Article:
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Sitting down and writing an essay often causes students to get stressed out! By using the “Bones of an Essay” poster created by WeAreTeachers and Zaner-Bloser, students will have no trouble at all.
First, introduce the poster to your students and explain each step by using body motions to reinforce them.
Body Moving With “The Bones of a Good Essay”
- Solid base: Have students stand up straight and tall with their feet together and their arms at their sides. Make the point that without bones we would collapse! Our essays need a good structure, starting with a strong thesis statement.
- Outline: Have students put their arms and legs out and do the wave. Before we start writing, we need to outline our main points. Our essays must have an introduction, body and conclusion.
- Strengthen: Have students bend their arms and legs and flex. Just like our bodies need strong bones, so do our essays. We don’t want brittle essays that fall apart! Think about word choice and be descriptive. Strong words that express rather than impress will keep your audience mesmerized!
- Cool down: Have students sit down, put their hands on their heads and move them around in a circular motion. Our craniums and brains need a break! Return to your essay with fresh eyes.
- Check it: Have students stand up and point to their heads and move their index fingers down to their toes. Check, check, check: At this step, you revise and edit. After you thoroughly look it over, have a peer proofread your work. Then, check with your teacher.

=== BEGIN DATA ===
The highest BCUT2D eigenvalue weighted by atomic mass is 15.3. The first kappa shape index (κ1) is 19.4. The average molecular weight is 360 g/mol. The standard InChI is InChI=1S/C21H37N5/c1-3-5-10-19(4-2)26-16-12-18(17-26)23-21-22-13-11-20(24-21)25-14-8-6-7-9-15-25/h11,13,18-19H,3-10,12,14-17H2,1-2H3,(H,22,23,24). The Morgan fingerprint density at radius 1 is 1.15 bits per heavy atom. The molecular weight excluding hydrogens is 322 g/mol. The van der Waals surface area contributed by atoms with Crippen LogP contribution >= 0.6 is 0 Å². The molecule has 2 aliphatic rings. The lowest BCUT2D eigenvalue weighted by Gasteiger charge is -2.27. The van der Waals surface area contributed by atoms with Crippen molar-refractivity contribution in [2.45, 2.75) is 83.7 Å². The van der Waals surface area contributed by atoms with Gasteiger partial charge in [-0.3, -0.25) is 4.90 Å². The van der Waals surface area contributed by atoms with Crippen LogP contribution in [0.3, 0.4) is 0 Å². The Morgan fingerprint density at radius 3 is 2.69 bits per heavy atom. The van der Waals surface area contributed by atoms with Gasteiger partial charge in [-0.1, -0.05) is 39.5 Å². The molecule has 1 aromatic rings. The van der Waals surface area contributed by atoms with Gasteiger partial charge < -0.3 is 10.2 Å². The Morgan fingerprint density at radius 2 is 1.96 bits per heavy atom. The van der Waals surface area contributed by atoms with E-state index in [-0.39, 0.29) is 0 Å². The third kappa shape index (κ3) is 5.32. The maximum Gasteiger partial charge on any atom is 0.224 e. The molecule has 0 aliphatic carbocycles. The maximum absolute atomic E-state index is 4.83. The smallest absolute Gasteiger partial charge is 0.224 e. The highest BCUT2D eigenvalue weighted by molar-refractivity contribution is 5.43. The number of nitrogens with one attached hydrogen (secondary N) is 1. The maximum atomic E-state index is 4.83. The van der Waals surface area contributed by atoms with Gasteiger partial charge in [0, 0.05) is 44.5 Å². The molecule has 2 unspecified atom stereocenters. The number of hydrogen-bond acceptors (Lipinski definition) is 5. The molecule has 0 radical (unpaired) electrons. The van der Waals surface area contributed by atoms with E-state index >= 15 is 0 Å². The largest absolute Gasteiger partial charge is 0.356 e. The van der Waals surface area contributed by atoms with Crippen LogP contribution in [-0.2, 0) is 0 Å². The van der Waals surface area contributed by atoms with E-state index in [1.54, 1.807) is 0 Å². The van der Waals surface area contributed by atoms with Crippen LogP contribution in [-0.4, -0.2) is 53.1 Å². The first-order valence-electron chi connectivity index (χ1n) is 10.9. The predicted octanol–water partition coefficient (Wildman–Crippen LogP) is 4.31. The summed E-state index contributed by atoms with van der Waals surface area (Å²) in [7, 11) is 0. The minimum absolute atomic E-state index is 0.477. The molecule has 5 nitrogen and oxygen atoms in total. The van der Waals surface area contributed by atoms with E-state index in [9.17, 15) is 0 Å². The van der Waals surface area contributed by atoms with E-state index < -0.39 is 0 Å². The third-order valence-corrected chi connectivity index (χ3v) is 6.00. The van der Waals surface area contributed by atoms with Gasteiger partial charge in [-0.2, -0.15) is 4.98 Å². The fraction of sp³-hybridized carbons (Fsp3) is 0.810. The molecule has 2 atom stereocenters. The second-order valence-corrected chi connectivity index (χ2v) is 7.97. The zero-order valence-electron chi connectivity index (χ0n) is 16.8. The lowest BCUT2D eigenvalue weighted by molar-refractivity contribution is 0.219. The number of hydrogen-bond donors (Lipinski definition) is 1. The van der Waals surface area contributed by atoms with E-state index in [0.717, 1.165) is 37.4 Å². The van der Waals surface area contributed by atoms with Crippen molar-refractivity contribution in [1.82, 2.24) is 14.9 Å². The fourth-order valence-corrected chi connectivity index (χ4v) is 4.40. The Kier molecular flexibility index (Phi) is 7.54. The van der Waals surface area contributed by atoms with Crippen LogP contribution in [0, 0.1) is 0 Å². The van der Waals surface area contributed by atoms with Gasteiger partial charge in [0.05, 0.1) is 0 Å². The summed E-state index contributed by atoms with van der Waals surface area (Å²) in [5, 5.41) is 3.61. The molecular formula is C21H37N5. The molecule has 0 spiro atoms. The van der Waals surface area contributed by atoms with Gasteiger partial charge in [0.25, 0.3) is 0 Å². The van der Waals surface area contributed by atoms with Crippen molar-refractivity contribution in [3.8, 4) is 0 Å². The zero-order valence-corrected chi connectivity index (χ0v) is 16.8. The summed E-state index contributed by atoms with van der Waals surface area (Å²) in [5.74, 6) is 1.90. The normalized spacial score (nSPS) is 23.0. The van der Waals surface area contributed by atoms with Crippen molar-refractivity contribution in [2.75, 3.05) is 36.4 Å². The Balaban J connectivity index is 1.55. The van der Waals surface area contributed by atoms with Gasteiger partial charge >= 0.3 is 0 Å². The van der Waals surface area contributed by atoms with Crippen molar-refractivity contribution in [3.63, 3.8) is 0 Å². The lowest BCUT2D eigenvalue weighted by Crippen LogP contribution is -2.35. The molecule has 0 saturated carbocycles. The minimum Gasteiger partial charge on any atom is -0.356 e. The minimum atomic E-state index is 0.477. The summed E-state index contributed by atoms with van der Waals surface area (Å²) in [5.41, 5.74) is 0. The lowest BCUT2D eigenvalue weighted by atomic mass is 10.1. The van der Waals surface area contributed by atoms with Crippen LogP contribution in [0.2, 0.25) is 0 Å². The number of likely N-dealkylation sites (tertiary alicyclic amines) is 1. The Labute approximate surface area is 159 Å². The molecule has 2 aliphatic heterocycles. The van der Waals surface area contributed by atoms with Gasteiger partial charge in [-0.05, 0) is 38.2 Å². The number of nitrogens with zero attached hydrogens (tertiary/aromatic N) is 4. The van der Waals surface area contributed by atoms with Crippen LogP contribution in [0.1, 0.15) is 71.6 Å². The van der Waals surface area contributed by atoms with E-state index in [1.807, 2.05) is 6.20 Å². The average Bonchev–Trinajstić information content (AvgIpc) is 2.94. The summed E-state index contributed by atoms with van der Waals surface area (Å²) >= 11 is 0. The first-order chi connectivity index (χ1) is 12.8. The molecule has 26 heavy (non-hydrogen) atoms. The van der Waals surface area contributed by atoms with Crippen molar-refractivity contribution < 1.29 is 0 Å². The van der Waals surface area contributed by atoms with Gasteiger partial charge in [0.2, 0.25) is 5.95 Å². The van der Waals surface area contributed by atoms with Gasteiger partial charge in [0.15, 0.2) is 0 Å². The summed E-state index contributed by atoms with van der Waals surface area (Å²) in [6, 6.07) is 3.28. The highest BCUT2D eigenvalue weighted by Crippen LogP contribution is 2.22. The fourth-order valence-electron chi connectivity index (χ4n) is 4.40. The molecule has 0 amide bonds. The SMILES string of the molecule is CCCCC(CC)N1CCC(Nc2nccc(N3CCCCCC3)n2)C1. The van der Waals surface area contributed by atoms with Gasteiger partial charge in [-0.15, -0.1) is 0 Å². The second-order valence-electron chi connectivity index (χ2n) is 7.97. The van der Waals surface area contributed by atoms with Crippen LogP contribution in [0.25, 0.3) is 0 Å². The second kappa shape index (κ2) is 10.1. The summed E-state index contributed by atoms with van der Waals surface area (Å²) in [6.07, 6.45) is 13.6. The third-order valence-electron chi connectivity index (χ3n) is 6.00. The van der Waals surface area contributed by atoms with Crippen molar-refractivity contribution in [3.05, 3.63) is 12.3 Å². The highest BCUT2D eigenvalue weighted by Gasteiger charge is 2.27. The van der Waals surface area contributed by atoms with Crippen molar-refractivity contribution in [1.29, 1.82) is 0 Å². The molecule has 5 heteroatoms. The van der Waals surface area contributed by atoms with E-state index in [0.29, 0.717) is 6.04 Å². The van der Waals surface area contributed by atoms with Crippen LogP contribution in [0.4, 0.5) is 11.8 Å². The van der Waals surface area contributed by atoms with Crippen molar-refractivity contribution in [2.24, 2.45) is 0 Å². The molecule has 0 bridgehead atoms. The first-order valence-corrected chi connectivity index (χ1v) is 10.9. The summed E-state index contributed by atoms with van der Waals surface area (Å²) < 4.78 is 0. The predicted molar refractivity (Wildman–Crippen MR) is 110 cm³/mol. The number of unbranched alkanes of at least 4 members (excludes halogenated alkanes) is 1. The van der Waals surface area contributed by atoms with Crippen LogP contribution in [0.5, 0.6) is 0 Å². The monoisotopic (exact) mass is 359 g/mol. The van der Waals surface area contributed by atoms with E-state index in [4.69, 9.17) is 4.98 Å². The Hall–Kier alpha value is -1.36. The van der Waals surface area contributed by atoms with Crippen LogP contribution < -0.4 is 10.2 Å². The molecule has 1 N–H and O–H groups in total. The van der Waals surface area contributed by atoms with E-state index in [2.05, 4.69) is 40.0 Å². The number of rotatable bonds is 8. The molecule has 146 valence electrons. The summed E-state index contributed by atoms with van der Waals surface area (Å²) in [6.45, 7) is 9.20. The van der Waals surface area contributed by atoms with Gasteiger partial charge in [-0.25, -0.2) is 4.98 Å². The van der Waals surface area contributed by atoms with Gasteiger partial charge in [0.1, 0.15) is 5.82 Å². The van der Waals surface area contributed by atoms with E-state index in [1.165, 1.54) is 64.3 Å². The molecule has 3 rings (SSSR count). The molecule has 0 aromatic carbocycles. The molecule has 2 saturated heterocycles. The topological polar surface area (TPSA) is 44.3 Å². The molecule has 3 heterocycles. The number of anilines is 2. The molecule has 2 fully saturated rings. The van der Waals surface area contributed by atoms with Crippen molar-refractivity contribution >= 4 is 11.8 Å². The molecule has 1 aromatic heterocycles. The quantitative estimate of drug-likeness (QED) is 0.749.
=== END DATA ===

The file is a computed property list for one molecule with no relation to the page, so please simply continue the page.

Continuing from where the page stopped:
Essay Task Cards
After you go over the poster, give each student a black-and-white copy of the original poster. Students also each get their own set of Essay Task Cards to help guide them through the process. Each step is segmented out for easy understanding and is available in color or black and white. When students are working, they flip to the card to represent which step they are at. You can walk around the room and see exactly where each student is.
Find Someone Who… (Collaborative Learning)
While students are working, suddenly call out, “Find someone who is on the same step as you,” or “Find someone who is a step ahead of or behind you.” Students look at their task cards and check with their peers. When they find someone, they work together and provide an extra set of eyes to offer ideas and guidance.
Since Halloween is coming up and your students are learning the bones of a good essay, have them apply their skills by writing a narrative essay about visiting a haunted house or an opinion essay about why they do or do not like haunted houses. See if your students can remember the bones of a good essay without the help of the poster or their task cards! Eek!
Looking for more? We have nine free Strategies for Writers lesson plans complete with teacher and student pages!